On March 4, 1789, the Constitution of the United States went into effect as the first Federal Congress met in New York. (The lawmakers then adjourned for lack of a quorum.)
On this date:
In 1791, Vermont became the 14th state.
In 1861, Abraham Lincoln was inaugurated as the 16th president of the United States. The U.S. Government Printing Office began operation. The Confederate States of America adopted as its flag the original version of the Stars and Bars.
In 1863, the Idaho Territory was created.
In 1913, the “Buffalo nickel” officially went into circulation.
In 1930, Coolidge Dam in Arizona was dedicated by its namesake, former President Calvin Coolidge.
In 1944, mobsters Louis Capone, Louis “Lepke” Buchalter and Emanuel Weiss were executed in the electric chair at Sing Sing Prison in Ossining, N.Y., for the murder of business owner Joseph Rosen.
In 1952, Ronald Reagan and Nancy Davis were married in San Fernando Valley, Calif.
In 1964, Teamsters president James Hoffa and three co-defendants were found guilty by a federal court in Chattanooga, Tenn., of jury tampering.
In 1974, the first issue of People magazine, then called People Weekly, was published by Time-Life Inc.; on the cover was actress Mia Farrow, then co-starring in “The Great Gatsby.”
In 1989, Time Inc. and Warner Communications Inc. announced plans for a huge media merger.
In 1994, in New York, four extremists were convicted of the 1993 World Trade Center bombing that killed six people and injured more than a thousand. Actor-comedian John Candy died in Durango, Mexico, at age 43.
In 1999, Supreme Court Justice Harry A. Blackmun, who wrote the 1973 decision that legalized abortion nationwide, died in Arlington, Va., at age 90.
Ten years ago: Mounir el Motassadeq, convicted in Germany in connection with the 9/11 attacks, won a retrial from an appeals court. (El Motassadeq was later convicted of helping three of the suicide hijackers and was sentenced to 15 years in prison, the maximum possible under German law.)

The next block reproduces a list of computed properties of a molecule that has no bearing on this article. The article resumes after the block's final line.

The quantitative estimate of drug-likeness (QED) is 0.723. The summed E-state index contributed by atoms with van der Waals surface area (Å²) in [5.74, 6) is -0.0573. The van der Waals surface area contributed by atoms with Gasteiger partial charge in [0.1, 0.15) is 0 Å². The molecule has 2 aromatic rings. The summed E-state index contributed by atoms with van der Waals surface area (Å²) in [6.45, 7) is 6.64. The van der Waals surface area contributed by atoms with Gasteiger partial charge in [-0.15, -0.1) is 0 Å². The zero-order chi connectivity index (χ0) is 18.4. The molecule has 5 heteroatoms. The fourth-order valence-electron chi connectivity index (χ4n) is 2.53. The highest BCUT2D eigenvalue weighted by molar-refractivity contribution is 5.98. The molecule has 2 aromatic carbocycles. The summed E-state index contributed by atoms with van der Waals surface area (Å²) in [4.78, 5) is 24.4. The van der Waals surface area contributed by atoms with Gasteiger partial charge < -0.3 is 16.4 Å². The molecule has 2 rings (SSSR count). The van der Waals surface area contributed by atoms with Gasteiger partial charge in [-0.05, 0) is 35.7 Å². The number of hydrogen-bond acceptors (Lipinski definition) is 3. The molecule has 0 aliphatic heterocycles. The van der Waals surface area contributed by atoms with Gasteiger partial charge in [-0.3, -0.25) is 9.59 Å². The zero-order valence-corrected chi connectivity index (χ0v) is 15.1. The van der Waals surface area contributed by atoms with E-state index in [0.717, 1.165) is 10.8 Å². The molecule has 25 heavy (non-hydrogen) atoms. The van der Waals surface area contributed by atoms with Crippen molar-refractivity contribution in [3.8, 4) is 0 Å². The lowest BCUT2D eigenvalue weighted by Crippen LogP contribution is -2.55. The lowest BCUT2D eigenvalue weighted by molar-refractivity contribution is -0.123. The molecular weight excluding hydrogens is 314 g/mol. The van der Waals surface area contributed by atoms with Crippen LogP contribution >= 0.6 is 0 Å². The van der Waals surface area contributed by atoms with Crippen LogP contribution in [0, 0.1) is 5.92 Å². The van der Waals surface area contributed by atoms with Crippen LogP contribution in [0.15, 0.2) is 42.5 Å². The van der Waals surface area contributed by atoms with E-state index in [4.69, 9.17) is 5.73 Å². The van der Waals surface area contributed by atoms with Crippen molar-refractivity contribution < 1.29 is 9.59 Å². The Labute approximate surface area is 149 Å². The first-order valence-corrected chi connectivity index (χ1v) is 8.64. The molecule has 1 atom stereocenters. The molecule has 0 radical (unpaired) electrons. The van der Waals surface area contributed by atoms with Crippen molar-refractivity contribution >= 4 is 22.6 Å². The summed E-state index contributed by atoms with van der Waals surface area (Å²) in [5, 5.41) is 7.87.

Five years ago: British Prime Minister Gordon Brown, addressing a joint meeting of the U.S. Congress, called on Americans to look beyond their own tumbling financial markets to see a world gripped by an “economic hurricane” that could be turned around with U.S. help. Playwright Horton Foote, who’d won an Oscar for his screen adaptation of “To Kill a Mockingbird,” died in Hartford, Conn. at age 92.
One year ago: Cardinals from around the world gathered inside the Vatican for their first round of meetings before the conclave to elect the next pope, following the retirement of Benedict XVI. Kenya’s presidential election drew millions of eager voters, but the balloting was marred by deadly violence. (Uhuru Kenyatta beat seven other presidential candidates with 50.07 percent of the vote.) Five-time Grand Slam singles champion Martina Hingis headed the 2013 class for the International Tennis Hall of Fame; also named were Cliff Drysdale, Charlie Pasarell, and Ion Tiriac. (Australian player Thelma Coyne Long’s election was announced earlier.)
Copyright 2014, The Associated Press. All rights reserved.
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